Telling a secret when relationships go wrong
Most times, friends confide in us in their moments of despair, but what do we do with such secrets when we fall out with them? Do we turn around and betray the trust simply because we feel hurt or want to hurt them? Is it right to use a secret told you in confidence against someone? What happened to the virtues of integrity and loyalty?
Ifeyinwa Nwafor, 39-year-old teacher, says, “We all pass through that once in a while but somehow God gives us the strength to pull through. It happens and at the end of the day, we end up asking ourselves why we invested confidence in them. It can be very frustrating when it involves intimate partners and thinking they will always have your back at all times. Coming out from a similar situation, I would say God always has the final say. Man may scheme and plan but God will always provide a way of triumph for you.”
It tells a lot more about your person, than the person you are up against. The people who push such people on during the fracas know better than to confide in such spiteful people when the rubber hits the road. Suddenly, they remember how you rubbished and humiliated others in the past and so they refrain from arming you with sensitive information about themselves, lest they get stung by your unbridled insults, vehemence and betrayal.
Mariam Abdulfatai, 40-yearold civil servant, believes people who spill all because they are not in good terms with the person are not worthy of being given a second chance in the relationship. “People forget that such actions close any door or window for possible reconciliation. When the victims of your malicious action refuse to have anything to do with you, they are termed bitter and unforgiving. But I think it all boils down to wisdom. I don’t see the offended as being bitter and unforgiving but someone who has decided to take protective measures after getting one’s fingers burnt due to vulnerability and too much trust in the supposed friend. I also believe that anyone who takes pleasure in this kind of disloyalty and wickedness will surely be paid back in their own coin. They will meet their waterloo and get served the same treatment.”
Oluwafunsho Babatunde 43-year-old surveyor, says “Well, anytime you confide in another, we should know that such a person even with the best of intentions is human and can divulge information at anytime. Most times, when I tell people things in secret and they spill it, I don’t blame them but myself. I have learnt not to confide in human beings. Don’t we even hear priests during Sunday sermon divulging information relating to their members? I’m not against loyalty. But I’m conscious of the scripture which says ‘woe unto them who put their confidence in man’.”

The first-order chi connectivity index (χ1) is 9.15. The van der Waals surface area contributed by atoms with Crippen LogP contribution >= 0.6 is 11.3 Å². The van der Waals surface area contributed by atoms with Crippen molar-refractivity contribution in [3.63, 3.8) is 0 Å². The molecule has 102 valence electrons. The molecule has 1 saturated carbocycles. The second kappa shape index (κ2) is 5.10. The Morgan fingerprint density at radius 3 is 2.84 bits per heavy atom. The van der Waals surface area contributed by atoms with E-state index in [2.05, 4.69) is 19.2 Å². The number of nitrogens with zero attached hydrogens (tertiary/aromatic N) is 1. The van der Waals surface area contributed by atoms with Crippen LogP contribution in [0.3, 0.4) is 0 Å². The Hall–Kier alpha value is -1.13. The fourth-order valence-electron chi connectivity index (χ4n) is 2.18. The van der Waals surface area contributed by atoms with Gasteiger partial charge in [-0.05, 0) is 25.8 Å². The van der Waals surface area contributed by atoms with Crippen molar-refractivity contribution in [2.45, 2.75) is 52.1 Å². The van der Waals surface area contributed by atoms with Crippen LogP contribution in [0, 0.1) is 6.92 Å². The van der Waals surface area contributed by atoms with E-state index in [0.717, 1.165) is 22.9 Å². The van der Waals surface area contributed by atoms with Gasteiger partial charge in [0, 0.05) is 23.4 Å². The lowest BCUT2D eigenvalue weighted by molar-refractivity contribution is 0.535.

Umma Adamu, 40-year-old health practitioner, says, “Any secret I share, I do have it at the back of my mind that it could leak. It can only delay but it will eventually leak. I would not be surprised if it does so my advice is for one to go on with life. Assume that the secret will leak at some point even before confiding in that person so you will not be shocked when it eventually happens. If you can’t bear for it to leak, then keep your secret to yourself.
“However, let us do unto others as we would like them to do unto us. We can all improve on our capacity to keep confidential information in the interest of the trust reposed in us. Our word should be our bond. My mum always says “anything you don’t want out shouldn’t leave your lips. If you can’t do yourself the favour of keeping your own secret why do you expect anyone to keep
it for you? However, no man is an island and we sometimes need to share our burdens with someone we think we can trust. Whether they spill or not, that’s their cup of tea.”